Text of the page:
Parks patrol officers in the Bronx have now found several animals in Pelham Bay Park that have been shot with blow guns.
The first animals were found on September 21. More were found on Tuesday of last week, said Joseph Puleo, a member of Local 983, the union that represents the park patrol officers.
A parks patrol officer reported that a variety of animals have been attacked. A bird that was shot below the eye and "numerous squirrels" have been found in the parking lot area of the expansive park, according to Puleo.
"Apparently it's becoming a popular thing in that area," Puleo told Metro. "People purchase blow guns locally and then go out into the parks to use them on animals. They're basically going hunting in that park."
Puleo says that the parks officers have also contacted the local precinct in that area, but as of yet there is no specific task force or anything else set up to specifically deal with this issue.
Rodney Rivera at the Department of Environmental Protection told Metro that DEC officers in the Bronx have stepped up their patrol in the Orchard Beach area, where the animals have been found.
According to Puleo, a Parks Enforcement Patrol officer told him that the blow guns can be purchased in bodegas around the Pelham Bay Park-Orchard Beach area.
"What makes it really bad is these local merchants are providing the weapons," he said. "We have the mayor trying to set all new mandates on illegal firearms, and these things are being sold in local stores."
"These are lethal weapons," Puleo said.
At least two geese injured by darts were seen walking in Pelham Bay Park on Wednesday.
According to a parks patrol officer who requested to not be named, as officers are not allowed to speak with the press, two geese have died so far from the shootings, and two others had to be euthanized.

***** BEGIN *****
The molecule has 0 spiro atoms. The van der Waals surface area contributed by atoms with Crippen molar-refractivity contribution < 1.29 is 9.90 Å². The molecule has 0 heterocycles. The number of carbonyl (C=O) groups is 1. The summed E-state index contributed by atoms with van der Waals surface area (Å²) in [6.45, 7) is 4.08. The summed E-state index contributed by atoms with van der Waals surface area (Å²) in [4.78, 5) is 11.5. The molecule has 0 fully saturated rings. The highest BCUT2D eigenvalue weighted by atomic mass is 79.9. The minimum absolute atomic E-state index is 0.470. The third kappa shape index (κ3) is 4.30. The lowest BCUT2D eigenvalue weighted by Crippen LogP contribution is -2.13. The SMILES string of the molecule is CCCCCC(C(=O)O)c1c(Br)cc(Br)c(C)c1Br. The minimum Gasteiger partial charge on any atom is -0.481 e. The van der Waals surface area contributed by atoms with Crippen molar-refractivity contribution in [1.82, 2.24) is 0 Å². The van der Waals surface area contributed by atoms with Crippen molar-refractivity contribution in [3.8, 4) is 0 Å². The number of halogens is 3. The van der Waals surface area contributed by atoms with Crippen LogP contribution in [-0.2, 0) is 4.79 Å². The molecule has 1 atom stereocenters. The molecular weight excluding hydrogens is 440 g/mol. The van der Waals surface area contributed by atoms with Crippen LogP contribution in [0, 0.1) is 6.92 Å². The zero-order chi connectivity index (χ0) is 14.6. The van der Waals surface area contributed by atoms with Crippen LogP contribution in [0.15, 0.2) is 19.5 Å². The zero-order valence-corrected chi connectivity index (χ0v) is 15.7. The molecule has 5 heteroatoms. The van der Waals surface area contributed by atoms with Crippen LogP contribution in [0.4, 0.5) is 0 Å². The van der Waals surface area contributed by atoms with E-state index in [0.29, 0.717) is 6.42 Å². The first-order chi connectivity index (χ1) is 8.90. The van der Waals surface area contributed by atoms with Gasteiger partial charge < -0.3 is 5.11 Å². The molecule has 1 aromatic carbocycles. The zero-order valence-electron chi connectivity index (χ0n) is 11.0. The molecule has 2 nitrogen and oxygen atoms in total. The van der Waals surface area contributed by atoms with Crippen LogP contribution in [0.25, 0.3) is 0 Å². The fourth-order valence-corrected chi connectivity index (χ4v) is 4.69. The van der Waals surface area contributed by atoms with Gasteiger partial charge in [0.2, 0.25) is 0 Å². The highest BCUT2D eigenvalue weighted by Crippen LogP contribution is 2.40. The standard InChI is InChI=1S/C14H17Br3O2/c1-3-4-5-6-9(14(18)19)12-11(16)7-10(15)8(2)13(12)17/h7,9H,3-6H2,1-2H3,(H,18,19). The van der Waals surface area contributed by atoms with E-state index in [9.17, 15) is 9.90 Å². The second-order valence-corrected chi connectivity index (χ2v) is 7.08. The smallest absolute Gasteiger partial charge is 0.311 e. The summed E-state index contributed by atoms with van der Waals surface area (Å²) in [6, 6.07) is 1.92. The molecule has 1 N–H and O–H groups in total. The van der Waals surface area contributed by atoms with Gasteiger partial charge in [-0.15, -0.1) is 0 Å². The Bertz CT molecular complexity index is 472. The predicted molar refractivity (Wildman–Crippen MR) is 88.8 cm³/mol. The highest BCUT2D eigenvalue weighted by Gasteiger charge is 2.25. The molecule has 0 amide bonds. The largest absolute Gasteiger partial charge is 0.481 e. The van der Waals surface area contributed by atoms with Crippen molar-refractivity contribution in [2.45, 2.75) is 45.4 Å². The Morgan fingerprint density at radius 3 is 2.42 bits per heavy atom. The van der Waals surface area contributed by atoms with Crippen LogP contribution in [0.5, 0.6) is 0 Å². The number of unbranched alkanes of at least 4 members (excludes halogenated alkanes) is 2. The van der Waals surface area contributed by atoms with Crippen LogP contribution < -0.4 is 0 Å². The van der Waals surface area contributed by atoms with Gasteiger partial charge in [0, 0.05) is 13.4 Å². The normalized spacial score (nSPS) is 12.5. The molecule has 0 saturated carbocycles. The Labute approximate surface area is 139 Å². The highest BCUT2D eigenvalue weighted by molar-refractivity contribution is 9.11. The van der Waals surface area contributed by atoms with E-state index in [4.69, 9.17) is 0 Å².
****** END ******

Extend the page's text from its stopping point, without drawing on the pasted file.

A squirrel was also hit, and seen running around the park, injured. Parks patrol has as yet been unable to catch the injured squirrel.
The officer expressed doubts that the squirrel would have survived, calling the darts "a death sentence."
Both Puleo and the officer said that the attacks on animals were bad enough, but they are now concerned that this trend could extend to attacks on people.
"Someone could purchase one of these things to do harm to humans," warned Puleo.
One goose was injured on it's right side, and the other goose, above, had a dart stuck on its left side.
Just how dangerous are blow guns?
Blow guns are legal to possess but are illegal to use for hunting, according to Lisa King with the Department of Conservation.
Plastic blow guns can shoot up to 70 feet, and the darts are the size of a pen, according to Geoffrey Croft, a civilian who maintains the parks safety blog "A Walk in the Park."
"If it's something that you're just blowing into through a tube, they can't be going that fast, but if the dart is sharp enough, it would certainly cause some damage," mused an employee at the Bronx gun dealership Olinville Arms Co., who declined to give his name.
James, an employee at the Texas-based blow gun manufacturing company DMA Inc. who declined to give his last name, described a blow gun as "a long metal tube that you stick a kind of needle into." He described the needle as similar to the thin piece of lead used in mechanical pencils.
"It could probably pierce skin, but it's not going to kill anybody or anything," James said.
He said he did not believe it would be possible to hunt with a blow gun.
"I guess if you shot the same animal with a dart a hundred times then maybe it'll due, but not if you try and shoot a bird with one dart," he said.
"Blow darts are for twelve-year-olds for fun," he added.
All photos by Victor Matos/Metro